I like boards with moderate rocker, flat bottom to vee tail. 50/50 rails to hard rails on the hips to tail. Diamond or squash tail. Scoop under the nose is nice too. Basically a nose rider in front and a hplb in the back. All around.
9-6, same outline and rocker template as a Walden Mega Magic, but not 4" thick, maybe 2-7/8 thick and with a slightly narrower rounded pin tail than the usual. see Chris Birch's Chauffeur model
9'6" single fin. At least a 16" tail. 24" wide. Pulled in nose for beach break bottom turns. 2 3/4" thick. Maybe 3". Toss in a step deck for the hell of it. Fin box for diversity. Don't forget your floaties.
Big hip toward the back, scoop some of the nose out. Those combined features will be the best middle ground parking on the nose as well as some kind of turning ability.
lee... a lot of guys around here are looking for the same thing... 60% noserider, 40% performance. What I've been doing with good results, and out of the Y series blanks, is a long blended nose concave 1/3 the length of the board, to flat, to rolled vee peaking at the leading edge of the fin, to flat behind the box. Wide point back, NO HARD EDGES. The rail goes from beveled up around the nose, to soft 70/40 through the middle, to thin and 50/50 in the tail. I also shape a little concave in the tail on the deck side... and old school local shaper here taught me that, and I think it works. Combine that with a wide, heavy wood tail block and you got a decent noserider, that can turn and respond in east coast beachies.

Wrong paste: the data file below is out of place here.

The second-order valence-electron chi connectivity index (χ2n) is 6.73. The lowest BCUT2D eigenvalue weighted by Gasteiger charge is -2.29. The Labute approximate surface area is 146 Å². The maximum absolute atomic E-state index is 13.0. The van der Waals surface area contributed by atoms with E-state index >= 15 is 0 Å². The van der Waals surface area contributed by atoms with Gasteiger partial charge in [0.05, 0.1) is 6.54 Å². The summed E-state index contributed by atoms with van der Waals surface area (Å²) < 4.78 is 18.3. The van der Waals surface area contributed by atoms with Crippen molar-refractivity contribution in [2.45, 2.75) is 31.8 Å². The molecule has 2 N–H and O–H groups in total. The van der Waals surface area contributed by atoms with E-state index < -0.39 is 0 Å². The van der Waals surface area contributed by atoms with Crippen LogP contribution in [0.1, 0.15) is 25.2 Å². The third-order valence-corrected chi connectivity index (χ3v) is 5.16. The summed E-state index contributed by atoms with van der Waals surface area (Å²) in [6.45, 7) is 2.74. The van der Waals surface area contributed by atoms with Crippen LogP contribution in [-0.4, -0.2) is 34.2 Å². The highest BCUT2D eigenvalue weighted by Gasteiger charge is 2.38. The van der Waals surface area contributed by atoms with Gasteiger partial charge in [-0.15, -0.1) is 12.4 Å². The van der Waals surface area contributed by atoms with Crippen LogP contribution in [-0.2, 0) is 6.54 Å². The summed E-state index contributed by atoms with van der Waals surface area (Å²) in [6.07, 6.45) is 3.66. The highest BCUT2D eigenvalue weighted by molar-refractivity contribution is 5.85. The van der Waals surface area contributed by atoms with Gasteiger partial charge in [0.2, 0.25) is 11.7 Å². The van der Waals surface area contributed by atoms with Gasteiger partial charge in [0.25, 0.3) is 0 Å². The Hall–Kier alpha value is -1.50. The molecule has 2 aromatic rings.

The tail block can add some weight at the end of a very long lever. I make mine out of darker, heavier wood, accented by thin strips of bright pine of varying widths. The tiny bit of added weight in the tail might only help keep the tail down marginally, but it sure doesn't hurt... it might make the difference between the tail popping out or not, so I'll take any advantage I can get. The little concave on the deck helps hold water over the tail, also helping to keep it down. But in order for it to work, you have to have water flowing over the rails and onto the deck. That means soft rails all the way, with no hard edges that will make water release from the rail, rather than wrap around onto the deck.